Average interest differential between India and the US has been 5.21 per cent and the rupee depreciated by 2.35 per cent annually since 2001, giving net returns of roughly 2.70 per cent.
A more interesting way to state this fact is that the rupee-dollar carry trade would have earned zero profits if the current rupee-dollar rate would have been Rs 118/dollar.
Hence, global investors required 2.70 per cent risk premium annually to invest in the rupee.
Graph 1 shows that in fact, the rupee-dollar carry trade initiated during any year has yielded positive profits -- the carry-trade has never been under-water for more than a year.
Hence, the key to value the rupee is to tell whether 2.70 per cent is a reasonable risk-premium.
Graph 2 shows that carry profits are highly correlated with US equity market Price-Earning ratio and both are negatively correlated with the US VIX -- the fear index.
In other words, the rupee exposes the US investor to the same risk as the US equities -- the risk that both the assets are positively correlated with the broader economy and provide a poor hedge to the investor's income profile.
Hence, prima facie, it looks that there is a reasonable risk-factor that is being priced in the Indian currency.
Hanno N Lustig (Stanford) and Adrien Verdelhan (MIT) in their 2007 American Economic Review paper using cross-country data compute that a unit increase in the currency beta with respect to the US growth increase the carry-profits by roughly 2.5 per cent.
I measured the rupee's beta with respect to the US consumption growth and it is around 1.
Hence, a risk premium of roughly 2.5 per cent is a reasonable one for the rupee, suggesting that the rupee has roughly stayed aligned with the risk-premium view over last two decades.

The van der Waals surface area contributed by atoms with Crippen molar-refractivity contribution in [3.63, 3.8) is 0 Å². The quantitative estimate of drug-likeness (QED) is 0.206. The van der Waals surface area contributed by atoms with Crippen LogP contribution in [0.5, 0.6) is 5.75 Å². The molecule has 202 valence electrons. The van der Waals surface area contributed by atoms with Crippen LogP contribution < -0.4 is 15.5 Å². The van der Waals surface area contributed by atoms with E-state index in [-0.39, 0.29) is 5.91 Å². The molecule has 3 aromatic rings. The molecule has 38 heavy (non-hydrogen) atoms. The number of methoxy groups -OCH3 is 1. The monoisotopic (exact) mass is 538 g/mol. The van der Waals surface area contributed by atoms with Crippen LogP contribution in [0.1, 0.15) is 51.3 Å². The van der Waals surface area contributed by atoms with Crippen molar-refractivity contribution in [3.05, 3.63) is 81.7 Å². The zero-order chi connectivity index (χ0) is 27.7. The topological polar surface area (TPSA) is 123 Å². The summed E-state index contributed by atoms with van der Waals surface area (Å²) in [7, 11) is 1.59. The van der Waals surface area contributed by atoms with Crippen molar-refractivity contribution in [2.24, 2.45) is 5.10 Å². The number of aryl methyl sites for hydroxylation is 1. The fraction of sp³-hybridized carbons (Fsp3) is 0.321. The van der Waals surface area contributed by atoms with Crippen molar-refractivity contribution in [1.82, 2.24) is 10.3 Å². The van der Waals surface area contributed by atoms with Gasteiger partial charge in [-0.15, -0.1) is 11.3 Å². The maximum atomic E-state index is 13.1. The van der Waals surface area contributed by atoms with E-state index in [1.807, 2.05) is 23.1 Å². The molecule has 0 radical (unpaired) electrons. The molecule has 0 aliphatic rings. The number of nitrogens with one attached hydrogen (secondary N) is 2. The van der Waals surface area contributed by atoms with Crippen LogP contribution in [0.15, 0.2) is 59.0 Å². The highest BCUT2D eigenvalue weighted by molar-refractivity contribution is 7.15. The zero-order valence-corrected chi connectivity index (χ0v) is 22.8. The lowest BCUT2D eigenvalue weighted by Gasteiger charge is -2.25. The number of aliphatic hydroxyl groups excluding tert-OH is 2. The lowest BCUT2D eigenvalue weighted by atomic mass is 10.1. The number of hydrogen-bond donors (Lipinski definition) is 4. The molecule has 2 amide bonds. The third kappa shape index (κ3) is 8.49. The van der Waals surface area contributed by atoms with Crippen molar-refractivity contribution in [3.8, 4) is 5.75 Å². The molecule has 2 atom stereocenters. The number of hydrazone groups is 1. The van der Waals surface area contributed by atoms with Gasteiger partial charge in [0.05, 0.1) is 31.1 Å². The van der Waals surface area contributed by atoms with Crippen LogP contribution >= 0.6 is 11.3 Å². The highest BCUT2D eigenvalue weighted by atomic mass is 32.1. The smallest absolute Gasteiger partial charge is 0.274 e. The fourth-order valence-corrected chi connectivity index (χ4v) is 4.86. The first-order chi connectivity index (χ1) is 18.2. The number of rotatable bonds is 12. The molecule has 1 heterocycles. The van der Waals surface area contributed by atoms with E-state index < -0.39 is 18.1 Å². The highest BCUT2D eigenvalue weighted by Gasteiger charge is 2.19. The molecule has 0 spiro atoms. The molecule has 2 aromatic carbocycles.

How to interpret current rupee depreciation within this framework?
More depreciation now implies lower depreciation or may be appreciation in the future implying higher carry-profits in the future.
In short, the risk-premium on the rupee just went up and much more than other EM currencies.
That means global investors expect the rupee to be more vulnerable in the downturns in the future than ever before.
One interesting way to link this view to more fundamental indicators such as fiscal deficit is to observe that higher fiscal deficits put an upward pressure on the domestic interest rates by grabbing the limited domestic savings.
But higher interest rates reflect carry-profits and the risk-premium in the currency markets.
One reason why foreigners care about fiscal deficits is as follows: Poor fiscal health means higher government borrowing, potentially foreign borrowings, during tougher times when tax revenues are lower.
But this means that the domestic currency will depreciate during tough times if a government demands foreign currency.
This is exactly the risk (beta risk) that is priced in assets from equities to currencies as argued before.
In short, fiscal math is important even within a risk-premium view!
Apoorva Javadekar is research director, Centre for Advanced Financial Research and Learning.